The White Lion pub seen at the Covent Garden. UK Covid-19 cases are now doubling every seven to eight days, Prime Minister Boris Johnson is considering national restrictions for a short period to “short-circuit” the virus.
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As countries come out of lockdown, pub and restaurant owners have a simple plea for punters: honor your bookings.
Drinkers and diners who fail to cancel before blowing off a reservation were estimated to cost the British hospitality industry £16 billion ($22.2 billion) in 2019. Now, after more than a year of diminished trade, what was once a social sin could prove to be a poison pill.
Pubs, whose appeal lies in providing a license to let loose, are uniquely vulnerable to Covid-19 restrictions. The U.K. lost more than 2,700 of them in January and February alone, on top of 12,000 or so more that research consultancy CGA reckons had to shut their doors for good last year. That’s more than one pub going bust every hour.
In America, the situation is equally dire. The National Restaurant Association estimates that 110,000 eating and drinking places had shut for the long term — if not for good — by Dec. 2020, as the industry lost out on almost a quarter of a trillion dollars.
Of those eating and drinking places, bars and taverns were hit hardest, with those that stayed open seeing sales fall by 65% on the year.
Even if President Joe Biden’s vaccine drive and infrastructure plans lay the groundwork for a miracle rebound, the association says gains this year “won’t be nearly enough” to make up for the sector’s Covid-19 losses.
Data compiled by reservations firm OpenTable lay bare the damage done. “Even more so now than ever as restaurants reopen,” said EMEA Vice President Lucy Taylor in a statement, “it is important we are all aware of the impact that no-shows can have.”
When customers don’t warn a pub or restaurant that they can’t make it to a booking, the venue is left holding the bag. Foursquare Group, an independent business advocacy based in the U.K., explains: “Hospitality venues use their booking information to schedule staff and ensure that they have enough stock to meet their orders. When a customer fails to arrive for their allocated booking, it’s almost impossible for a restaurant to resell that table without notice.”
Egil Johansen, owner of The Kenton, a multi-award-winning pub in Hackney in east London, told CNBC in a phone call about his experience of no-shows when English pubs briefly reopened in December.
“We were fully booked, and one Friday 30 people didn’t show up. We’d been turning people away. Those no-shows represented around half our indoor capacity,” he said.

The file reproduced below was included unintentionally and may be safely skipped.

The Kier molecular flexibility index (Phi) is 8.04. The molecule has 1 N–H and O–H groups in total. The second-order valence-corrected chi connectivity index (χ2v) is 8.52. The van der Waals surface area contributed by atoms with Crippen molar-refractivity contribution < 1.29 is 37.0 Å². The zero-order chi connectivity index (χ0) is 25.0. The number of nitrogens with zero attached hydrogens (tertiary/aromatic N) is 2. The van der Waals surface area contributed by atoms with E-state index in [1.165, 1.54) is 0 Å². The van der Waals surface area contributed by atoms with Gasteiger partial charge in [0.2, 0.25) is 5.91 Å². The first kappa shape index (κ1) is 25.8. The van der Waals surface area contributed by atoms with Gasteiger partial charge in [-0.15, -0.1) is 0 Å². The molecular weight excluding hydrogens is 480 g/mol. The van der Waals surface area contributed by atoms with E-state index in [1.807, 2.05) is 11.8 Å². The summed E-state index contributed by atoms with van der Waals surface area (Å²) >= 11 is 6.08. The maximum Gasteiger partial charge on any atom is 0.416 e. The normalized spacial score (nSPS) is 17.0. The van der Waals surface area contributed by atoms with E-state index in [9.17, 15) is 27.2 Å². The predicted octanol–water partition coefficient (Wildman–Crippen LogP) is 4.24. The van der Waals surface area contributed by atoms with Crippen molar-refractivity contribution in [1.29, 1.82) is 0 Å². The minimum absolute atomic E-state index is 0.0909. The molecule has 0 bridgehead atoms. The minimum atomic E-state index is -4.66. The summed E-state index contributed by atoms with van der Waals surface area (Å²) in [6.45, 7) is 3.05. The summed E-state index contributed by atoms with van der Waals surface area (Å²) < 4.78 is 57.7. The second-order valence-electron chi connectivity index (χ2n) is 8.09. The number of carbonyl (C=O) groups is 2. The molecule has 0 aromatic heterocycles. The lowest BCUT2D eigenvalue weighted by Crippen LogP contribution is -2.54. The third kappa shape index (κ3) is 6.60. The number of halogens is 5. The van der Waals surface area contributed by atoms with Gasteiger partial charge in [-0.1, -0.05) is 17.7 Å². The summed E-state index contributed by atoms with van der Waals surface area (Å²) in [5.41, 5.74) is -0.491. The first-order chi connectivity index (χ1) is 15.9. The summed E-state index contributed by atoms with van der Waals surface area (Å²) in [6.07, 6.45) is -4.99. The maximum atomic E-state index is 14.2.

Johansen called the loss of business “devastating,” highlighting some punters’ habit of booking tables at different venues for the same time slot, picking one and not canceling the others, as especially disheartening.
Covid-19 notwithstanding, around 60% of new restaurants didn’t last out their first year before the pandemic hit. Now, those establishments that have survived walk a fine line to keep the lights on: compliance with social-distancing rules guts the number of people businesses can serve, and in many cases forces them to pare down their trading hours.
Venues are able to serve small groups outside again in England, and there is hope the sector can recover — the latest data from CGA shows nearly half of English adults had already returned to hospitality within a week of reopening.
At The Kenton, Johansen says he was “very nervous” waiting to open his doors on April 12. The Monday before, he built a roof over the beer garden in case visitors were put off by the city’s notoriously fickle weather.
In a bid to reduce the number of no-showers, Foursquare Group has launched the #SaveMySeat campaign, calling on the public to pay a deposit when they make a table reservation.
Louise Kissack, the group’s non-executive director of hospitality, says the aim is “to help customers understand that when your local independent restaurant asks you for a small deposit on booking, it’s simply their way of safeguarding their business and protecting their future.”
For its part, OpenTable also penalizes people who don’t turn up. Lucy Taylor explains: “repeat offenders who don’t show up for a reservation four times within 12 months are prohibited from making future reservations via the app and website.”
Johansen has taken a different tack — one he calls a “deterrent, not a deposit.” The Kenton doesn’t take deposits on booking, but it does ask for visitors’ card details. “No money leaves your account, unless you don’t turn up,” he says. “The regulars don’t mind it, since they’re used to putting a card behind the bar anyway. If people are serious about showing up, they’ll provide their details.”
It’s still early days in England’s reopening, but when Johansen spoke to CNBC, the Kenton had been at full capacity every night, with no no-shows. On that first night, he says, “the mood just lifted.”
Pub attendance has caused him one problem, though. “I’ve had to put in another order with my supplier,” he laughs. “I might not be able to meet the demand otherwise.”